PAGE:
In today’s environment, taking a “build it and they will come” approach is unlikely to yield great success.
Having a website, a social media page, or a Google My Business listing is a great start but insufficient to truly attract, engage, and convert new customers.
To succeed, you need to reach customers where they are when they’re there. In the marketing realm, we call that multi-channel marketing.
But what does multi-channel marketing really look like in practice, and how can ambitious companies apply multi-channel practices to nurture buyers throughout the entire customer journey?
In this article, we’ll look at 7 powerful multi-channel marketing examples to provide inspiration and set you on the right path to growing your customer base.
What does multi-channel marketing really mean?
Multi-channel marketing is, thankfully, 1 of those marketing terms that is actually named what it means.
Brands use multi-channel marketing strategies to run marketing activities across various channels. This might include SEO and organic search, PPC, social media, digital advertising, email, and even offline channels like direct mail and billboards.
Pretty simple stuff, right? Sounds like something every business should be engaging in?
Definitely, and here’s why.
When done well, multi-channel marketing campaigns provide a consistent and seamless customer experience.
Potential customers may come across your brand through a Google search, download an ebook, receive a series of educational emails from you, and then see retargeted digital ads for your product on relevant websites.
It’s all about reaching customers where they are when they’re there. And today’s buyers are everywhere.
Customers no longer decide they need a product, head to a few retail stores, talk to a sales rep or 2 (the experts), and buy based on their recommendation. We’d call this single-channel, but single-channel customers rarely exist in today’s market.
Instead, prospective customers might:
- Read a blog post that suggests several solutions for the problem at hand
- Ask for recommendations on social networks
- Check out some reviews on various digital channels to narrow down their selection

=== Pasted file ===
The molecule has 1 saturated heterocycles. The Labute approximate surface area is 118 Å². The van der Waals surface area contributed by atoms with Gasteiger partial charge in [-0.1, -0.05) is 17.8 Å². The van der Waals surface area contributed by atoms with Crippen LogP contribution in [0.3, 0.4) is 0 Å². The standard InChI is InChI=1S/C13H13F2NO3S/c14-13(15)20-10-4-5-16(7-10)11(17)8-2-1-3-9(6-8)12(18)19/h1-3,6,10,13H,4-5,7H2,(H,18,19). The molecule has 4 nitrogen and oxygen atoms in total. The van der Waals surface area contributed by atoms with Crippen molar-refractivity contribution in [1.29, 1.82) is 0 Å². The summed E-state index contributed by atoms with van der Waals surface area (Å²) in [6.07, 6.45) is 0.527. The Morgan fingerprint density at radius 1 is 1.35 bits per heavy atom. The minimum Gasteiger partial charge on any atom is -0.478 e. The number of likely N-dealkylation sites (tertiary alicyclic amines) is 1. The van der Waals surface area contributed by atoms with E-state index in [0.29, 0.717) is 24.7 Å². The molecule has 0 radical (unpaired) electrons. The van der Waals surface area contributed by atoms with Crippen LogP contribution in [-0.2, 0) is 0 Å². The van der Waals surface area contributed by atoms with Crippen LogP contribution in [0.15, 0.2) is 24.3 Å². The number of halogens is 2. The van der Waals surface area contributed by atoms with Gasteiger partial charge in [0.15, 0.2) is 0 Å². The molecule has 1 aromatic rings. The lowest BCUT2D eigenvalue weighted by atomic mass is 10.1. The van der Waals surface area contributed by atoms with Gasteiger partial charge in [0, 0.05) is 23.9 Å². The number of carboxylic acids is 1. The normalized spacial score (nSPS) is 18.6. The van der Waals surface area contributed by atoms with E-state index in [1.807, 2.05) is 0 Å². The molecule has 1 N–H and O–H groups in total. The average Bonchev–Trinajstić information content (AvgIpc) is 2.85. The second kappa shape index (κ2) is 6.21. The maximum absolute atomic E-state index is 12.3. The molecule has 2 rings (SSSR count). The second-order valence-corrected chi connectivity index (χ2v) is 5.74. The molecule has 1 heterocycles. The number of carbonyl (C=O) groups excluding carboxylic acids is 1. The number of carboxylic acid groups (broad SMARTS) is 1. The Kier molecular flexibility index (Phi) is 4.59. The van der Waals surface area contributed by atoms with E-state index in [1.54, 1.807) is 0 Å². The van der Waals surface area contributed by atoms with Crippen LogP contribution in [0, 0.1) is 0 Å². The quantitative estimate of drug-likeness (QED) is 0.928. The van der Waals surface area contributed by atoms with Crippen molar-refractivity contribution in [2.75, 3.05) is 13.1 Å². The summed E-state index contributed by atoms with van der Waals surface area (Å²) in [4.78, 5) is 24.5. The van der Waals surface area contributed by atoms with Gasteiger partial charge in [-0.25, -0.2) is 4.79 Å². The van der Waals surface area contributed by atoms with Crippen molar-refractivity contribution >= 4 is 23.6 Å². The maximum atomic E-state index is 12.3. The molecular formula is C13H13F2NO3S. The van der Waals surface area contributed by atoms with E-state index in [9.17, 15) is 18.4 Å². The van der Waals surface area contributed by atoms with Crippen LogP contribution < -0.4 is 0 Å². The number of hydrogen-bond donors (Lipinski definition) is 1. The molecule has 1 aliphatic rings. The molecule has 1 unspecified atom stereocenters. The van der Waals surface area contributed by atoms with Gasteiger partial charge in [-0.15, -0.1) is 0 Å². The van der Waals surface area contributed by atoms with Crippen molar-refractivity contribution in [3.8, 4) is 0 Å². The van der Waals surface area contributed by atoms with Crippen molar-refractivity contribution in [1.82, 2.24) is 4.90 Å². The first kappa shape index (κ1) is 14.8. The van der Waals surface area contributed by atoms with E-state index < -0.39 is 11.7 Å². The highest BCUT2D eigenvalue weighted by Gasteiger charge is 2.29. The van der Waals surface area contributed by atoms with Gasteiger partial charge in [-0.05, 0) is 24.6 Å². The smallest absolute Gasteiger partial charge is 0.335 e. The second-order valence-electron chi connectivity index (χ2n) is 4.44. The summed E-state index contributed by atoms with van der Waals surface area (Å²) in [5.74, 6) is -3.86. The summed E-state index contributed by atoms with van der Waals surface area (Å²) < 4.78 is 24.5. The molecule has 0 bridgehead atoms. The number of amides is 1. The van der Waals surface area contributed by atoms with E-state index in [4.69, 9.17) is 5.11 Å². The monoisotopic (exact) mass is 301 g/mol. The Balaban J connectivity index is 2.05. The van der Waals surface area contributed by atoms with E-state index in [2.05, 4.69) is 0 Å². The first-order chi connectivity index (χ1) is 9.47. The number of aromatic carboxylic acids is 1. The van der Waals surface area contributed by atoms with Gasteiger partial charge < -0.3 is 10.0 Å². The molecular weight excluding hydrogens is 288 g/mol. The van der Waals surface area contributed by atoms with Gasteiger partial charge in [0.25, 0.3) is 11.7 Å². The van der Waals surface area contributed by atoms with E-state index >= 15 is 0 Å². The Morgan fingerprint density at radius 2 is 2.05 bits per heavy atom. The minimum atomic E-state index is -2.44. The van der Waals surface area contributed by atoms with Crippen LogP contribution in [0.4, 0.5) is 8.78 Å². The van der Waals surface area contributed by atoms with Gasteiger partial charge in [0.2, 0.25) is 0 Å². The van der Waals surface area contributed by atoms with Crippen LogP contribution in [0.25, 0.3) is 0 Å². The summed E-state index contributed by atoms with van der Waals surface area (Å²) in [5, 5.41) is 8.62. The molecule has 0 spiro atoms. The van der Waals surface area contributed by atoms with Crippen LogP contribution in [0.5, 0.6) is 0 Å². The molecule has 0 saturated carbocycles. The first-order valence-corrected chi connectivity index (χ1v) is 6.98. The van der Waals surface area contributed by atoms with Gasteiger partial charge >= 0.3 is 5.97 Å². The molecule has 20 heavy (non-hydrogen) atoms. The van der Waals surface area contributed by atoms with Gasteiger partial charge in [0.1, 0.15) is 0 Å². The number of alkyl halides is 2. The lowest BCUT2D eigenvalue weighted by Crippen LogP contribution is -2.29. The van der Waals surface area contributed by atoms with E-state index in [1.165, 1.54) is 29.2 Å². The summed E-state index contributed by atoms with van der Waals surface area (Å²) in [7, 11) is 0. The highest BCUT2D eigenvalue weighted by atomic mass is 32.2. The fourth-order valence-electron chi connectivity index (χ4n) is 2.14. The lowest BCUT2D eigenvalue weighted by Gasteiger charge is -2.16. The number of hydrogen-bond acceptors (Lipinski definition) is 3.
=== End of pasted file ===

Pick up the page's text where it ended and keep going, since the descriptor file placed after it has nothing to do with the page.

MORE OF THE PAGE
- Visit a couple of physical stores to see the product in real life
- Purchase online after receiving a discount code
We call this process the customer journey.
Cross-channel marketing’s big win is to align with this customer journey, putting the right marketing messages in front of target customers and reaching them in their preferred channels as they use them.
Sounds nice in theory, but what does this look like in practice?
Let’s explore 7 multi-channel marketing examples that illustrate how your marketing efforts can create a cohesive customer experience that educates buyers and informs purchase decisions.
7 multi-channel marketing examples
TestGorilla, a pre-employment screening testing platform, uses several marketing channels in its lead generation funnel.
Having identified a target customer, TestGorilla serves an educational ad on Facebook.
Notice that this ad isn’t product-focused; it isn’t trying to sell TestGorilla. That would be the wrong move at this stage in the customer journey.
Instead, TestGorilla directs viewers to an actionable blog post on diversity recruiting, a highly relevant topic to their target audience.
Having seen some engagement with that ad, TestGorilla approaches the customer through another channel: email.
This time, the content is a little further toward the bottom of the funnel. TestGorilla wants to demonstrate to potential customers exactly how the product works and the benefits they’ll receive from it.
Knowing its customers are likely reviewing other options, TestGorilla runs Google Ads against top competitors like Toggl Hire.
Note that, again, the idea is not to sell TestGorilla (see the free download promoted in this ad). And, if that ad doesn’t see any engagement, the same free guide is provided via email with the idea of generating a new lead.
2. Toggl Hire
Similarly, the marketing team at Toggl Hire knows that their target audience is out to compare them against competitors.
However, Toggl Hire opts for an inbound marketing approach rather than running ads and sponsored email sends.
First, it develops content that serves high-intent keywords such as “toggl hire vs testgorilla.”
The goal with this content is to educate, not to convert.
So, Toggl Hire provides an in-depth summary of the 3 alternatives and aims to direct readers to its social channels.
Toggl Hire then provides further advice and education on LinkedIn (a platform used heavily by its audience of recruiters and hiring managers), nurturing the relationship until the customer is ready to buy.
Asana, an online project management platform, uses a combination of inbound and outbound tactics as part of its multi-channel campaign.
First, Asana focuses on developing organic content that is highly relevant to its user’s needs.
For instance, 1 of Asana’s value propositions is the efficiency and speed of task management (at its core, saving customers time each day).